After The BP Spill, Drilling Deep

With Jane Clayson in for Tom Ashbrook.

On the anniversary of the BP spill, we’ll ask how the Gulf Coast is faring and look at the future of deep water drilling.

Deepwater Horizon oil rig burning (AP)

April 21, 2010, file photo of the Deepwater Horizon oil rig burning after an explosion in the Gulf of Mexico. (AP)

It’s been a year since the BP disaster in the Gulf of Mexico. The beaches are cleaner – not quite tar ball free, but much better – and the seafood has been declared safe to eat. But dolphins are washing up dead, and the coastal wetlands are still oil-soaked.

The government is back to issuing offshore drilling permits.  Big oil is making political contributions. And BP plans to resume drilling in the Gulf this summer.  What’s changed?  For whom?

This hour, one year out, how the BP spill is redefining the Gulf Coast and the future of drilling.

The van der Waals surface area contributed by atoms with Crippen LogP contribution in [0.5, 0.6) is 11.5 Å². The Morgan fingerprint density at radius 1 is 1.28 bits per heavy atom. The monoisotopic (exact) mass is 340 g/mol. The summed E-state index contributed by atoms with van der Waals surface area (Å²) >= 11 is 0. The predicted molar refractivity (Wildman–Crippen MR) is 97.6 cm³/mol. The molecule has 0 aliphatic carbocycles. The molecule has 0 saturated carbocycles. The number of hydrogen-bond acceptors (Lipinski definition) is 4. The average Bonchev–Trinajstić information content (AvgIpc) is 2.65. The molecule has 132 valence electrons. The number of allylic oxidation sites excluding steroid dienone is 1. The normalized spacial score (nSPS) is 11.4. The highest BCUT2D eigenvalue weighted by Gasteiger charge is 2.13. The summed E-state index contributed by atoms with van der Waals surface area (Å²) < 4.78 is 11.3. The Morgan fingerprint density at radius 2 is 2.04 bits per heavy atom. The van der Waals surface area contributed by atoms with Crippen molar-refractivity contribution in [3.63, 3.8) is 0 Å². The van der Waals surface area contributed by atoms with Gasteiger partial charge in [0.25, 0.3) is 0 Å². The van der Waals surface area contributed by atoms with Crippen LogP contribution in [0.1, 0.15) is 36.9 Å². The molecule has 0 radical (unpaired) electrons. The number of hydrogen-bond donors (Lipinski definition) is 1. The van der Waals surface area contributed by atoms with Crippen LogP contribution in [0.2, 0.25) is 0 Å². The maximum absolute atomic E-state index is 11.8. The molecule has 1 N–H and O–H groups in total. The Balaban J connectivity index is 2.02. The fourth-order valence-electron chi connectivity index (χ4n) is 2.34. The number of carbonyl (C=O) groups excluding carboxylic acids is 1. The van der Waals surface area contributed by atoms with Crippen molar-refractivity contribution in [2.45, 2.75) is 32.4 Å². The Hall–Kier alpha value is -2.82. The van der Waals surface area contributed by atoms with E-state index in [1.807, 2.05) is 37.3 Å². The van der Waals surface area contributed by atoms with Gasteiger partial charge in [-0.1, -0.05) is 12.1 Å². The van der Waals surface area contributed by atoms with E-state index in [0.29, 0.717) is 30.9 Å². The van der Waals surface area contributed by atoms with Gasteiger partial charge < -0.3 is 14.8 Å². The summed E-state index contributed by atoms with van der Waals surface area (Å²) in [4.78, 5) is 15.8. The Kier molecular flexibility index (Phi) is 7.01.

- Jane Clayson


Aaron Viles, deputy director of the Gulf Restoration Network.  See recent photos from the coast on their Flickr stream.

John Broder, New York Times reporter. Read his article “Regulation of Offshore Rigs Is a Work in Progress.”

David Pritchard, petroleum engineer and owner of Successful Energy Practices International. He’s a member of the Deepwater Horizons Study Group at the University of California, Berkeley.

Frances Beinecke, president of the Natural Resources Defense Council and a member of the President’s National Commission on the BP Deepwater Horizon Oil Spill and Offshore Drilling.

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